Charles Dickens, Great Expectations: Ch. 7

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"MI DEER JO i OPE U R KR WITE WELLd i OPE i SHAL SON B HABELL 4 2 TEEDGE U JO AN THEN WE SHORL B SO GLODD AN WEN i M PRENGTDw 2 U JO WOT LARX AN BLEVE ME INF XN PIP."

There was no indispensable necessity for my communicating with Joe by letter, inasmuch as he sat beside me and we were alone. But I delivered this written communication (slate and all) with my own hand, and Joe received it as a miracle of erudition.

"I say, Pip, old chap!" cried Joe, opening his blue eyes wide, "what a scholar you are! An't you?"

"I should like to be," said I, glancing at the slate as he held it; with a misgiving that the writing was rather hilly.

"Why, here's a J," said Joe, "and a O equal to anythink! Here's a J and a O, Pip, and a J-O, Joe."

I had never heard Joe read aloud to any greater extent than this monosyllable, and I had observed at church last Sunday, when I accidentally held our Prayer-Book upside down, that it seemed to suit his convenience quite as well as if it had been all right. Wishing to embrace the present occasion of finding out whether in teaching Joe, I should have to begin quite at the beginning, I said, "Ah! But read the rest, Jo."

"The rest, eh, Pip?" said Joe, looking at it with a slow, searching eye, "One, two, three. Why, here's three Js, and three Os, and three J-O, Joes in it, Pip!"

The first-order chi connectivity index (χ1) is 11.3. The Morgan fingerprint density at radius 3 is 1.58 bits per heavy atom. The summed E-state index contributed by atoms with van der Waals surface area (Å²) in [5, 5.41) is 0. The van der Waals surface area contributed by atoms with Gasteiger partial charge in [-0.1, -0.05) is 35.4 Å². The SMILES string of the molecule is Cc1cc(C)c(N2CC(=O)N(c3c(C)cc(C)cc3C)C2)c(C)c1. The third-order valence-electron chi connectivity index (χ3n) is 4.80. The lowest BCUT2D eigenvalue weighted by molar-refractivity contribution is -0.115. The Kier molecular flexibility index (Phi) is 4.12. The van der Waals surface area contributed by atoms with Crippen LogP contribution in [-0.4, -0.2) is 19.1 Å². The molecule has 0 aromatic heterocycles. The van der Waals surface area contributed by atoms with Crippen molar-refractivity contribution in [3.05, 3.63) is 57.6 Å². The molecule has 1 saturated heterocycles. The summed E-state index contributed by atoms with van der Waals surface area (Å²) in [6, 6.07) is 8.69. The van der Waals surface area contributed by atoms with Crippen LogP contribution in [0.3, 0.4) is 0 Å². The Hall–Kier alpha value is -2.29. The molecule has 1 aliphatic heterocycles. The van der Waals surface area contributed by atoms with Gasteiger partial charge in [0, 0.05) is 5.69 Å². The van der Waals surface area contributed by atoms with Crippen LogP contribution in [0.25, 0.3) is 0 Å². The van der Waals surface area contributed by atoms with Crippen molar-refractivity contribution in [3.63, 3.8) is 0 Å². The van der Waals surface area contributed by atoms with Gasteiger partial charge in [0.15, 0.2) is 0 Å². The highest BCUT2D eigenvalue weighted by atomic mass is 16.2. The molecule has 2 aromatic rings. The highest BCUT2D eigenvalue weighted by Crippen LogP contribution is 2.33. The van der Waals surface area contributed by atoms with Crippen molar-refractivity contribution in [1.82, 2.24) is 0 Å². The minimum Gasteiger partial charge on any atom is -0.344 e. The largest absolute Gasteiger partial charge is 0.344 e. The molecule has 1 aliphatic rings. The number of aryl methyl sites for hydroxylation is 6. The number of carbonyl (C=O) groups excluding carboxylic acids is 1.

I leaned over Joe, and, with the aid of my forefinger read him the whole letter.

"Astonishing!" said Joe, when I had finished. "You ARE a scholar."

"How do you spell Gargery, Joe?" I asked him, with a modest patronage.

"I don't spell it at all," said Joe.

"But supposing you did?"

"It can't be supposed," said Joe. "Tho' I'm uncommon fond of reading, too."

"Are you, Joe?"

"On-common. Give me," said Joe, "a good book, or a good newspaper, and sit me down afore a good fire, and I ask no better. Lord!" he continued, after rubbing his knees a little, "when you do come to a J and a O, and says you, "Here, at last, is a J-O, Joe, how interesting reading is!"

I derived from this, that Joe's education, like Steam, was yet in its infancy, Pursuing the subject, I inquired,—

"Didn't you ever go to school, Joe, when you were as little as me?"

"No, Pip."

"Why didn't you ever go to school, Joe, when you were as little as me?"

"Well, Pip,"d said Joe, taking up the poker, and settling himself to his usual occupation when he was thoughtful, of slowly raking the fire between the lower bars; "I'll tell you. My father, Pip, he were given to drink, and when he were overtook with drink, he hammered away at my mother, most onmerciful. It were a'most the only hammering he did, indeed, 'xcepting at myself. And he hammered at me with a wigor only to be equalled by the wigor with which he didn't hammer at his anwil.—You're a listening and understanding, Pip?"

"Yes, Joe."

X [d] i OPE U R KR WITE WELL

Writing & Reading

As the introduction makes clear, scarcely anything was more important to Dickens as a child than reading and education. He repeatedly makes the writing and reading a watershed in a person's life, and the absence of the ability rendering the world incomprehensible. Bleak House hinges on the search for understanding and specifically upon the appearance of a document. Dickens describes a key figure:…

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X [w] PRENGTD

'prenticed.

X [d] "Well, Pip,"

Writing & Reading

Dickens explains Joe's psychological forging here. The section begins with "Well" and continues for some two pages, ending with the paragraph, "But I did mind you, Pip...." (I'll discuss this further in the note attached to the note to "'there's room for him at the forge.'"…

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